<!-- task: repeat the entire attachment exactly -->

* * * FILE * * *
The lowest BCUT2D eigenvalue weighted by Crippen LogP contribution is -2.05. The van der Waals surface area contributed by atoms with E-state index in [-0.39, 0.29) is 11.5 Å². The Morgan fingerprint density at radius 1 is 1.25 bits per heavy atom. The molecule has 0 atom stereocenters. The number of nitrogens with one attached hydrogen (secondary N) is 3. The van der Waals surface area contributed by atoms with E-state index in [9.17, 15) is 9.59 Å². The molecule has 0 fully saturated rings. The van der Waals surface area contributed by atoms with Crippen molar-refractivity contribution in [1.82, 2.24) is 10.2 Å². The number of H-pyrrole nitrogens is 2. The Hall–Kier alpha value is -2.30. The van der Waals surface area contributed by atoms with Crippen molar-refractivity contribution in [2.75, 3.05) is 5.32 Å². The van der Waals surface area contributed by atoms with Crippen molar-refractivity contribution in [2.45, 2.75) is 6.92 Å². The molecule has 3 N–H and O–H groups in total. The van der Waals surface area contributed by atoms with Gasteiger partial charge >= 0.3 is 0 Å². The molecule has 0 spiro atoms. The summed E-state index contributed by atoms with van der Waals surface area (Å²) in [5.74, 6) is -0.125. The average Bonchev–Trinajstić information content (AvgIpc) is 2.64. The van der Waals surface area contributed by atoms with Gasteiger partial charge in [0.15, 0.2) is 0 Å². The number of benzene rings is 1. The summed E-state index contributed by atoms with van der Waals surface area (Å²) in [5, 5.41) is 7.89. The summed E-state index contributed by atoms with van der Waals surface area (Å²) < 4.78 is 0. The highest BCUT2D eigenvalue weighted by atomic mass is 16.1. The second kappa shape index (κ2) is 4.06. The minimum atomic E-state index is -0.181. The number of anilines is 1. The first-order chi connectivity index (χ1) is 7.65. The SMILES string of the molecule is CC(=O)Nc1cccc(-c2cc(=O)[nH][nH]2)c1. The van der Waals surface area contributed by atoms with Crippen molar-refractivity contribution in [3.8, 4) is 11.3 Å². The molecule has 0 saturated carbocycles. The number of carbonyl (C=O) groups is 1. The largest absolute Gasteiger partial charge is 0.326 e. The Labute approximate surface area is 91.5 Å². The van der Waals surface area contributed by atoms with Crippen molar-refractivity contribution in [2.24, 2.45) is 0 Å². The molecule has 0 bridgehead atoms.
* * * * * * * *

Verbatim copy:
The lowest BCUT2D eigenvalue weighted by Crippen LogP contribution is -2.05. The van der Waals surface area contributed by atoms with E-state index in [-0.39, 0.29) is 11.5 Å². The Morgan fingerprint density at radius 1 is 1.25 bits per heavy atom. The molecule has 0 atom stereocenters. The number of nitrogens with one attached hydrogen (secondary N) is 3. The van der Waals surface area contributed by atoms with E-state index in [9.17, 15) is 9.59 Å². The molecule has 0 fully saturated rings. The van der Waals surface area contributed by atoms with Crippen molar-refractivity contribution in [1.82, 2.24) is 10.2 Å². The number of H-pyrrole nitrogens is 2. The Hall–Kier alpha value is -2.30. The van der Waals surface area contributed by atoms with Crippen molar-refractivity contribution in [2.75, 3.05) is 5.32 Å². The van der Waals surface area contributed by atoms with Crippen molar-refractivity contribution in [2.45, 2.75) is 6.92 Å². The molecule has 3 N–H and O–H groups in total. The van der Waals surface area contributed by atoms with Gasteiger partial charge >= 0.3 is 0 Å². The molecule has 0 spiro atoms. The summed E-state index contributed by atoms with van der Waals surface area (Å²) in [5.74, 6) is -0.125. The average Bonchev–Trinajstić information content (AvgIpc) is 2.64. The van der Waals surface area contributed by atoms with Gasteiger partial charge in [0.15, 0.2) is 0 Å². The number of benzene rings is 1. The summed E-state index contributed by atoms with van der Waals surface area (Å²) in [5, 5.41) is 7.89. The summed E-state index contributed by atoms with van der Waals surface area (Å²) < 4.78 is 0. The highest BCUT2D eigenvalue weighted by atomic mass is 16.1. The second kappa shape index (κ2) is 4.06. The minimum atomic E-state index is -0.181. The number of anilines is 1. The first-order chi connectivity index (χ1) is 7.65. The SMILES string of the molecule is CC(=O)Nc1cccc(-c2cc(=O)[nH][nH]2)c1. The van der Waals surface area contributed by atoms with Crippen molar-refractivity contribution in [3.8, 4) is 11.3 Å². The molecule has 0 saturated carbocycles. The number of carbonyl (C=O) groups is 1. The largest absolute Gasteiger partial charge is 0.326 e. The Labute approximate surface area is 91.5 Å². The van der Waals surface area contributed by atoms with Crippen molar-refractivity contribution in [2.24, 2.45) is 0 Å². The molecule has 0 bridgehead atoms.